Because of the costs and potential risks to participants, clinical trials should be initiated or continued only when there is a reasonable chance the results will improve clinical care or represent important new knowledge. In 2021, McNamee et al1 reported the results of a randomized clinical trial evaluating the therapeutic benefit of lower tidal volume ventilation coupled with extracorporeal carbon dioxide removal compared with standard ventilatory support in patients with acute hypoxemic respiratory failure. During a pause in recruitment for investigation of a severe adverse event, the independent data monitoring and ethics committee (DMC) made a recommendation to stop the trial early for futility, based on the feasibility of future recruitment and the low likelihood of eventual trial success. The DMC used a conditional power calculation to show that even under the most optimistic assumptions of treatment benefit, the trial had only a 44% chance of demonstrating a statistically significant benefit from the intervention on 90-day all-cause mortality.1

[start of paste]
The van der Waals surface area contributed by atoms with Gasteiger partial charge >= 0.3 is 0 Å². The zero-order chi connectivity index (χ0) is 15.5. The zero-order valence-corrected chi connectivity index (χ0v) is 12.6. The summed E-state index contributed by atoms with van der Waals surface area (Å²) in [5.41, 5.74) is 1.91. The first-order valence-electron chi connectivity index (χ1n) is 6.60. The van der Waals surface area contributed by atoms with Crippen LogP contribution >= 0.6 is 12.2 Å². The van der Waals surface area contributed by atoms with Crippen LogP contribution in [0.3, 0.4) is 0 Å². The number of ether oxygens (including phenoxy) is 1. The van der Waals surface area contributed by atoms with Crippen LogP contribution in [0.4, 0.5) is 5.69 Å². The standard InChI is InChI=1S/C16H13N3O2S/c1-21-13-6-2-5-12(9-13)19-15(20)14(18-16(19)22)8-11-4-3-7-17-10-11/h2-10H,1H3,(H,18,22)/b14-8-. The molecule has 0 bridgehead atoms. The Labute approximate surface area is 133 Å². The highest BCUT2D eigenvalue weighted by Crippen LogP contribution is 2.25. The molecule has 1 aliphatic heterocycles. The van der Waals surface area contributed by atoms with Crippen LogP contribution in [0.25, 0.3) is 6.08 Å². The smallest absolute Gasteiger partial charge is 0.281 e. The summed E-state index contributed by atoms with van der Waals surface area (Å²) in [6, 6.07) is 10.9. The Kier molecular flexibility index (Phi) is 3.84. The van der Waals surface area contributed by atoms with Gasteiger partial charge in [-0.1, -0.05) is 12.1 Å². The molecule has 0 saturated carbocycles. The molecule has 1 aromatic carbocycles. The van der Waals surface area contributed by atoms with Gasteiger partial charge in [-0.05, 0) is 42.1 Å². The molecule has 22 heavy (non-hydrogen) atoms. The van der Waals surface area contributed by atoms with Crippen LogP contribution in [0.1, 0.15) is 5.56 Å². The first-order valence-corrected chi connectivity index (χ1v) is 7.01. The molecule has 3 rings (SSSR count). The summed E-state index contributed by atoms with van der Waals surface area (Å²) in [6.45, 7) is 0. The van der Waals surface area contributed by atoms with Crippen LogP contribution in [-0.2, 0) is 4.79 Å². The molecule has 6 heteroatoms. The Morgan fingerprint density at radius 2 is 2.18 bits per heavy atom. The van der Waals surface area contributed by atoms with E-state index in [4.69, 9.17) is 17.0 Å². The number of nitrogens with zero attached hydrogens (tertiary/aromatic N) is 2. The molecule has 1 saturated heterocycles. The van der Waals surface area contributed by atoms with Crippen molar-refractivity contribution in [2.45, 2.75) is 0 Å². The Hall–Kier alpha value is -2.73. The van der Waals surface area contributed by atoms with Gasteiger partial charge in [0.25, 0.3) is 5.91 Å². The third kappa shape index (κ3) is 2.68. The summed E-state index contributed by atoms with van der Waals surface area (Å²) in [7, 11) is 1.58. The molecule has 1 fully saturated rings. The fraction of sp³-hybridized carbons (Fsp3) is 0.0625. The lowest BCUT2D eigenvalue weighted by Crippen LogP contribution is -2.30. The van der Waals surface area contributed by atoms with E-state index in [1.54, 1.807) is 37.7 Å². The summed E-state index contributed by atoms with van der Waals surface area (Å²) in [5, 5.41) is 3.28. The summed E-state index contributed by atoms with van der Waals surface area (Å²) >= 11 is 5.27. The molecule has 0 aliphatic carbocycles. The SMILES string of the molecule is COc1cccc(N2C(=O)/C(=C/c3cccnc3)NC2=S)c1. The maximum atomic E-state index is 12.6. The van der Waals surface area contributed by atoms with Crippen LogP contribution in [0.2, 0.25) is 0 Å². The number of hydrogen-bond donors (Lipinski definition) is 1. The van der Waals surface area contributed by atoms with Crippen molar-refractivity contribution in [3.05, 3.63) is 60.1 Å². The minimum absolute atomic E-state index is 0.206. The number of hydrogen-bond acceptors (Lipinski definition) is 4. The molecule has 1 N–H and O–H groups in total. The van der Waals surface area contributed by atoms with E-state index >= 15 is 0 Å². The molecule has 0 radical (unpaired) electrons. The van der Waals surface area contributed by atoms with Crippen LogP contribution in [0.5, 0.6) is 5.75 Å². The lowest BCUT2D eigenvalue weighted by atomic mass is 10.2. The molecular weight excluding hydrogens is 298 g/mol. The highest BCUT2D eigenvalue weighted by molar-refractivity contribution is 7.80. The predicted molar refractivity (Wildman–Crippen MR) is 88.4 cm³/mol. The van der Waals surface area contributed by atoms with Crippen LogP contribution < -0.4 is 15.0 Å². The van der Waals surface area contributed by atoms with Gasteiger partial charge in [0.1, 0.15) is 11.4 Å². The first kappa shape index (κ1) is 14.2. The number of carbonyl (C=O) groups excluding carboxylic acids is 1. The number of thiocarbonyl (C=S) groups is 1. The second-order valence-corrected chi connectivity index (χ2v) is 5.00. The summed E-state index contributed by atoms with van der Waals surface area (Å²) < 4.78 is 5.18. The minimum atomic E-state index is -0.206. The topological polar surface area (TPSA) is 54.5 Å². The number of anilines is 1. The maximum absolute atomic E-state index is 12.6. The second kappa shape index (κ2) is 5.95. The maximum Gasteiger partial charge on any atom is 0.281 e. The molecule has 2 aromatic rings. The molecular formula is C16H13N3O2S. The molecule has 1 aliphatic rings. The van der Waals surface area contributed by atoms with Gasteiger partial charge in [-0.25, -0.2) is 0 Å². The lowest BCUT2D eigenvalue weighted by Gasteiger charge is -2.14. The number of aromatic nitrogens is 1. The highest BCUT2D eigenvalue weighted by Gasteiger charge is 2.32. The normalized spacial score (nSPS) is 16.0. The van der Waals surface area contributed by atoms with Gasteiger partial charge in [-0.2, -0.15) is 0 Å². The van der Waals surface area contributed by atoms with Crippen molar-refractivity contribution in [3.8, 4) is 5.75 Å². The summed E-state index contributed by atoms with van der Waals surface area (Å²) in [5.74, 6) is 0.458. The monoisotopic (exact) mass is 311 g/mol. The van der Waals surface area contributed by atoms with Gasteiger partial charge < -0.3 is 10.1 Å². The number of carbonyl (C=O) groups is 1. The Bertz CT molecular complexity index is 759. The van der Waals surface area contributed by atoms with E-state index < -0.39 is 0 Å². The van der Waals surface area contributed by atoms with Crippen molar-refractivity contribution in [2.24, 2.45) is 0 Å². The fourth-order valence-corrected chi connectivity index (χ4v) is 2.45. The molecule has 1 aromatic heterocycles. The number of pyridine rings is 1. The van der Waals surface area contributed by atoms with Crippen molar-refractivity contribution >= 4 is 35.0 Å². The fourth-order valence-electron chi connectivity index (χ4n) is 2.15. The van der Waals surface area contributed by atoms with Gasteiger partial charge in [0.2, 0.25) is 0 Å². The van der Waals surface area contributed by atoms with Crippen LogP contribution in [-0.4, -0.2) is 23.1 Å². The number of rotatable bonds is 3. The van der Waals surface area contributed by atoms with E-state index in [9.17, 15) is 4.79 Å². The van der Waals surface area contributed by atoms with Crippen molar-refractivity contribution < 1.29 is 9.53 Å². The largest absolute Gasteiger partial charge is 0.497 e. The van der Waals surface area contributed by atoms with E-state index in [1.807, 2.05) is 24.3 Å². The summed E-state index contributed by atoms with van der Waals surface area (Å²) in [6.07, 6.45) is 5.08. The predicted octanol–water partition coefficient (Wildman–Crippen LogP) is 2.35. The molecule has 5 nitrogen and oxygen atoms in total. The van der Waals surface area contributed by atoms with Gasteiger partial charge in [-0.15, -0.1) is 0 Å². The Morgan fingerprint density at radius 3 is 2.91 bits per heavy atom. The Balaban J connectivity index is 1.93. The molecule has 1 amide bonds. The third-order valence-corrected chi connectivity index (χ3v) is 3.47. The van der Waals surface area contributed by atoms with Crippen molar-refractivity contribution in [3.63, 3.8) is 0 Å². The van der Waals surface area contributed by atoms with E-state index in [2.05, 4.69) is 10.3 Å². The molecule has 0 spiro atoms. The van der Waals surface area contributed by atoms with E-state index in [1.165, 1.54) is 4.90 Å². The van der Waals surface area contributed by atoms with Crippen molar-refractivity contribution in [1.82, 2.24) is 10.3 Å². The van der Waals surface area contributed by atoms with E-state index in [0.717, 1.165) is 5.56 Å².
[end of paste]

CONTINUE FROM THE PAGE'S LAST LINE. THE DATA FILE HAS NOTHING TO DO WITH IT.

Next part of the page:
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Corresponding Author: Benjamin R. Saville, PhD, Berry Consultants LLC, 3345 Bee Caves Rd, Ste 201, Austin, TX 78746 (email@example.com).
Published Online: January 23, 2023. doi:10.1001/jama.2022.25080
Conflict of Interest Disclosures: None reported.
Credit Designation Statement: The American Medical Association designates this Journal-based CME activity activity for a maximum of 1.00 AMA PRA Category 1 Credit(s)™. Physicians should claim only the credit commensurate with the extent of their participation in the activity.
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